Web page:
Newly discovered smart pressure sensors are inspired by octopus

A team of researchers based in Ulsan National Institute of Science and Technology (UNIST) and Korea Institute of Science and Technology (KIST) has reportedly developed a flexible pressure smart adhesive sensor by imitating the suction cups on octopus’s tentacles. They explained the various techniques used to study the adhesive mechanism of octopus suckers, which are used to develop a new type of suction based adhesive material.

Commenting on the discovery, the researchers revealed that flexible pressure sensors might provide great prosthetics for the future. Moreover, the robots will be able to feel a better sense of touch. The team disclosed that building adhesive sensors requires a great amount of work by transferring nano and micro-ribbons of inorganic semiconductor materials onto polymer sheets.

According to reports, an octopus normally makes use of suction cups under each tentacle to fetch some resource. You should note that each suction cup consists of a cavity whose pressure is controlled by surrounding muscles, which can be either thinner or thicker. Moreover, the cup can be manufactured either by increasing or decreasing air pressure inside the cup, which provides the ability to suck and release as per demand.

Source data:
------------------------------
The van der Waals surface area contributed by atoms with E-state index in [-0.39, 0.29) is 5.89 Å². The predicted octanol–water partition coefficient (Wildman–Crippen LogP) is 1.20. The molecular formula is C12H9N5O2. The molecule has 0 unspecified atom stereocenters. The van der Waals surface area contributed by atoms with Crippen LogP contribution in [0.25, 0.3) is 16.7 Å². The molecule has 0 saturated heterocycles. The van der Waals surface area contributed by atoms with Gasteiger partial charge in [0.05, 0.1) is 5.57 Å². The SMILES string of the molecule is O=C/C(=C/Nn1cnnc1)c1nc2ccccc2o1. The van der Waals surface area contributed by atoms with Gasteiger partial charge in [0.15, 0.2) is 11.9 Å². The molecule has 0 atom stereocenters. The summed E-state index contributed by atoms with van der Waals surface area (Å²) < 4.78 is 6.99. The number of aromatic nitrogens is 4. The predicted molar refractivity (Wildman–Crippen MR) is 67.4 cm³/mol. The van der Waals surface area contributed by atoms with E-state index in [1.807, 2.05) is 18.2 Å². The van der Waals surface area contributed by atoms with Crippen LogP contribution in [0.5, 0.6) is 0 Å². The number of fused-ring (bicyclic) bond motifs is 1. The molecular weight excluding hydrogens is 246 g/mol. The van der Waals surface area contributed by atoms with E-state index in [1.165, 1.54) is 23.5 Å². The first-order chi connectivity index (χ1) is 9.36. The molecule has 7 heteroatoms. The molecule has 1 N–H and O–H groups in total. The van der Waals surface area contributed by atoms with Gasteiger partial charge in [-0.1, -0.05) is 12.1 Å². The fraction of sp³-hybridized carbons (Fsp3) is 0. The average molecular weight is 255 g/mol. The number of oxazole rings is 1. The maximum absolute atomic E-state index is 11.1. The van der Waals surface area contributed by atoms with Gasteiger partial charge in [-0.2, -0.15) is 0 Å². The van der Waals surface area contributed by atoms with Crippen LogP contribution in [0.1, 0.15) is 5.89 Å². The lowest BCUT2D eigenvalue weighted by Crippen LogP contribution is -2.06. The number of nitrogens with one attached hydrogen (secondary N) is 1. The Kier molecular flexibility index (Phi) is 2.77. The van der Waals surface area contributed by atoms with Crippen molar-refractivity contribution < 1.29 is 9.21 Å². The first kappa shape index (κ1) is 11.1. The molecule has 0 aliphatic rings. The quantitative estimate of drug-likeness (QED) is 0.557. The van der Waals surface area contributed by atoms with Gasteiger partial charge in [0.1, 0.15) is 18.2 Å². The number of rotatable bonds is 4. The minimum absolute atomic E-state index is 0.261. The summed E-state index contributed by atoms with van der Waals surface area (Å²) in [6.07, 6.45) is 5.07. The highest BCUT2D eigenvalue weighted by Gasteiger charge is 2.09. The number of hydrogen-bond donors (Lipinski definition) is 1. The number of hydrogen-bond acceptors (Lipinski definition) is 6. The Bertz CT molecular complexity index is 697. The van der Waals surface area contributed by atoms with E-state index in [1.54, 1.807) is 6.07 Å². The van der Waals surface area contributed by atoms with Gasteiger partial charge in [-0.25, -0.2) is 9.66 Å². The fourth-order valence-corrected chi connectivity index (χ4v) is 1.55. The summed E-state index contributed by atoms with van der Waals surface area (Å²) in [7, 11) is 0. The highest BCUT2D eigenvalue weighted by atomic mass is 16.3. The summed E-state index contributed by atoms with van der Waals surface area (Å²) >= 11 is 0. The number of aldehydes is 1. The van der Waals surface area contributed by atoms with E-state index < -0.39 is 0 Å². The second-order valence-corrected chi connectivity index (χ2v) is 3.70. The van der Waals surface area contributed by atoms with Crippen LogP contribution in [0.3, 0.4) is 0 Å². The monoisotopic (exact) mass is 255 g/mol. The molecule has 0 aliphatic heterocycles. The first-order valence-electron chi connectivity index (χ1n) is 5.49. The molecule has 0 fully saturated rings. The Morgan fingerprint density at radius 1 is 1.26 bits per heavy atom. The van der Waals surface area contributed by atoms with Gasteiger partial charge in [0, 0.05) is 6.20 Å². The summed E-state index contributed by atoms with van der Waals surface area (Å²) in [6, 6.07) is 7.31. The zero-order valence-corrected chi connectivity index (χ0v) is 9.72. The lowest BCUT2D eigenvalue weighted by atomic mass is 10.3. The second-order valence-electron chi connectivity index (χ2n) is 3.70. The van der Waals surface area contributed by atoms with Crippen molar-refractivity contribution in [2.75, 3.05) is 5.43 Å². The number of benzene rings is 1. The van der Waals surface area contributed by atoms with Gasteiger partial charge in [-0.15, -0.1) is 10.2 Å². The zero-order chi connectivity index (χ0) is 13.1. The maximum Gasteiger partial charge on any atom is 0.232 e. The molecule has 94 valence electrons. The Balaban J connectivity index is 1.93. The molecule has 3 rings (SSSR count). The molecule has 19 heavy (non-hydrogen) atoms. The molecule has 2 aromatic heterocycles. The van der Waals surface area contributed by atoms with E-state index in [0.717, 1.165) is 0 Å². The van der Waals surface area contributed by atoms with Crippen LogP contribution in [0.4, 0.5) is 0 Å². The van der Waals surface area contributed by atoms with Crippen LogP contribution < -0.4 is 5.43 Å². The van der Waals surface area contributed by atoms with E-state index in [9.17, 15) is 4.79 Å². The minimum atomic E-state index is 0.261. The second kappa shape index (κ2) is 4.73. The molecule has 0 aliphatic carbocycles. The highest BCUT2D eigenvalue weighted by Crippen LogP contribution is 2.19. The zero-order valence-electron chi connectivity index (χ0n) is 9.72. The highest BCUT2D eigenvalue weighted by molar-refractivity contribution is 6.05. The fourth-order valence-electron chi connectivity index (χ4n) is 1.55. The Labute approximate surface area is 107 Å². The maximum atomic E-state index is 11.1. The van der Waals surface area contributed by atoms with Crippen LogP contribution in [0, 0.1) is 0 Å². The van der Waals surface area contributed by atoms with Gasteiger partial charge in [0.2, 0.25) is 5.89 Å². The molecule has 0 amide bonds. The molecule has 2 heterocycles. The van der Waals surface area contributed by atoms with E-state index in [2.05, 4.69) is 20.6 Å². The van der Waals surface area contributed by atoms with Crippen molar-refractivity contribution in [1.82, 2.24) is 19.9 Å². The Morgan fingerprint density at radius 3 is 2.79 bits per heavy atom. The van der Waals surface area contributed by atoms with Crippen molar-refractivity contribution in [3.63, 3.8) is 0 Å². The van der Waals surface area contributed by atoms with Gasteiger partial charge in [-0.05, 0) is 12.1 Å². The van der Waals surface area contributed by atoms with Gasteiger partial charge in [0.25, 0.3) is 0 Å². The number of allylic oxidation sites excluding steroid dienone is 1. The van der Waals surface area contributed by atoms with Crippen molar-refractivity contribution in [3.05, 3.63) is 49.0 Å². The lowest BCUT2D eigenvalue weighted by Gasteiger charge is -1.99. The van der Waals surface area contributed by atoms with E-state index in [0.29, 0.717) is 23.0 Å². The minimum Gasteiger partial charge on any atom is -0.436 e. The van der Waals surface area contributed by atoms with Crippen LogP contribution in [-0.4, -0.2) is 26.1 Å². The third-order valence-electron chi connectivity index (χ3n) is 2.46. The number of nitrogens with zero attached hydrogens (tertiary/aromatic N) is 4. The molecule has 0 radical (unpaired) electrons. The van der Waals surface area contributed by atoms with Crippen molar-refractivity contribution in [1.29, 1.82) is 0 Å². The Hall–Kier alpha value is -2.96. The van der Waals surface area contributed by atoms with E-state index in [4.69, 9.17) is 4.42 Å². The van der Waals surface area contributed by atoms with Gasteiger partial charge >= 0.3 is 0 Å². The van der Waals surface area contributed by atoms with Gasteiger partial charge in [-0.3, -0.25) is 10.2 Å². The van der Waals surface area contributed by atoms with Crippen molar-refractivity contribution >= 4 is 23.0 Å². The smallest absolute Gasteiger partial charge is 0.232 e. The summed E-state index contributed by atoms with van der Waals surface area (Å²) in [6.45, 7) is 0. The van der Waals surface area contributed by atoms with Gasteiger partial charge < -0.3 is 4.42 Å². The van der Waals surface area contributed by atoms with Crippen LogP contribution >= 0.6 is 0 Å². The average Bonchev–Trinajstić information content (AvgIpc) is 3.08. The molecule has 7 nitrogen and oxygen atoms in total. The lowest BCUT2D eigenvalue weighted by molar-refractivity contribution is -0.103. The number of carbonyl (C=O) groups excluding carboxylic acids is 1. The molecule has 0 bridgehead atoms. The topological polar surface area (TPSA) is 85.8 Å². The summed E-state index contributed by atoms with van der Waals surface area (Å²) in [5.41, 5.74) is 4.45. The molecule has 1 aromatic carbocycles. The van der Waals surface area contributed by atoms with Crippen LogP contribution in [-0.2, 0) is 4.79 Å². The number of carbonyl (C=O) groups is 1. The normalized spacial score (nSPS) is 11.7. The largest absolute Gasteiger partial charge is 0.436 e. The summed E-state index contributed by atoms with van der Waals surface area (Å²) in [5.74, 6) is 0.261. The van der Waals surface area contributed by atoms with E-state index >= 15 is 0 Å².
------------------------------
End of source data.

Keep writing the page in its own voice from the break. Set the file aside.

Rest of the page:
During the course of research, Hyunhyub Ko from UNIST employed a unique rubbery material to create an array of microscale suckers, which are coated with a thermally responsive polymer to create sucker-like walls. Interestingly, Ko mimicked muscle actuation so that the cavity-pressure inside octopus suckers can be effectively controlled.

In the meantime, the researchers developed minute transistors made from indium gallium arsenide, which is placed on a flexible substrate. The team also used the material to migrate few nanomaterials to a completely different type of flexible material.

In future, the developed product can be used as the spare part for wearable health sensors, which are attached to the skin at normal body temperatures but eventually fall off when washed or rinsed with cold water.

Reporter at Technology News Extra.

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